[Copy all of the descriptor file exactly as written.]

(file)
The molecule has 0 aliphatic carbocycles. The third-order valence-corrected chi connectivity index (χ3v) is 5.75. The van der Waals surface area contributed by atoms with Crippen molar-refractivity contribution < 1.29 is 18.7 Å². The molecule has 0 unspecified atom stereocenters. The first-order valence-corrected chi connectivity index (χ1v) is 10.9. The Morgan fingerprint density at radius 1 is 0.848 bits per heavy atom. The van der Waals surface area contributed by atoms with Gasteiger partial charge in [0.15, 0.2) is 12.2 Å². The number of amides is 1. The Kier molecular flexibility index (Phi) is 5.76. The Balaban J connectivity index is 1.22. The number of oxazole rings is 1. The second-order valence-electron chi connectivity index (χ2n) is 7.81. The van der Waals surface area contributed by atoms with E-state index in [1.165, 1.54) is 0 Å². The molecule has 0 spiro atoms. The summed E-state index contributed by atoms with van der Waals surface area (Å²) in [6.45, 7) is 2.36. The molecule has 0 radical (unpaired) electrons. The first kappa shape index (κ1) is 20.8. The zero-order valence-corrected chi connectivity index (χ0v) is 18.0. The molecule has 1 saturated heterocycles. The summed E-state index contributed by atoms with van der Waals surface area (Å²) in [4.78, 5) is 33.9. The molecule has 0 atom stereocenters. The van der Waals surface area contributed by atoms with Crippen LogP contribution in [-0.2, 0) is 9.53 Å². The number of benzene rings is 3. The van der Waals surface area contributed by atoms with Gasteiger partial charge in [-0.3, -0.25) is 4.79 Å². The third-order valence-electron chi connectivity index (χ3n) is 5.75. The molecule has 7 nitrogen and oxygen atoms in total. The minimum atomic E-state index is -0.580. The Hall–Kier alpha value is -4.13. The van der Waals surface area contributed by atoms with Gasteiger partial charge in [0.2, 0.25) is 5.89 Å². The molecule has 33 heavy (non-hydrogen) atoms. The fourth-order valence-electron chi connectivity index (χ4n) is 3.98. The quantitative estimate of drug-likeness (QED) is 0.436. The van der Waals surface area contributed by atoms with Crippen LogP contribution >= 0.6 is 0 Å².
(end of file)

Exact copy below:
The molecule has 0 aliphatic carbocycles. The third-order valence-corrected chi connectivity index (χ3v) is 5.75. The van der Waals surface area contributed by atoms with Crippen molar-refractivity contribution < 1.29 is 18.7 Å². The molecule has 0 unspecified atom stereocenters. The first-order valence-corrected chi connectivity index (χ1v) is 10.9. The Morgan fingerprint density at radius 1 is 0.848 bits per heavy atom. The van der Waals surface area contributed by atoms with Gasteiger partial charge in [0.15, 0.2) is 12.2 Å². The number of amides is 1. The Kier molecular flexibility index (Phi) is 5.76. The Balaban J connectivity index is 1.22. The number of oxazole rings is 1. The second-order valence-electron chi connectivity index (χ2n) is 7.81. The van der Waals surface area contributed by atoms with E-state index in [1.165, 1.54) is 0 Å². The molecule has 0 spiro atoms. The summed E-state index contributed by atoms with van der Waals surface area (Å²) in [6.45, 7) is 2.36. The molecule has 0 radical (unpaired) electrons. The first kappa shape index (κ1) is 20.8. The zero-order valence-corrected chi connectivity index (χ0v) is 18.0. The molecule has 1 saturated heterocycles. The summed E-state index contributed by atoms with van der Waals surface area (Å²) in [4.78, 5) is 33.9. The molecule has 0 atom stereocenters. The van der Waals surface area contributed by atoms with Crippen LogP contribution in [-0.2, 0) is 9.53 Å². The number of benzene rings is 3. The van der Waals surface area contributed by atoms with Gasteiger partial charge in [-0.3, -0.25) is 4.79 Å². The third-order valence-electron chi connectivity index (χ3n) is 5.75. The molecule has 7 nitrogen and oxygen atoms in total. The minimum atomic E-state index is -0.580. The Hall–Kier alpha value is -4.13. The van der Waals surface area contributed by atoms with Gasteiger partial charge in [0.2, 0.25) is 5.89 Å². The molecule has 33 heavy (non-hydrogen) atoms. The fourth-order valence-electron chi connectivity index (χ4n) is 3.98. The quantitative estimate of drug-likeness (QED) is 0.436. The van der Waals surface area contributed by atoms with Crippen LogP contribution >= 0.6 is 0 Å².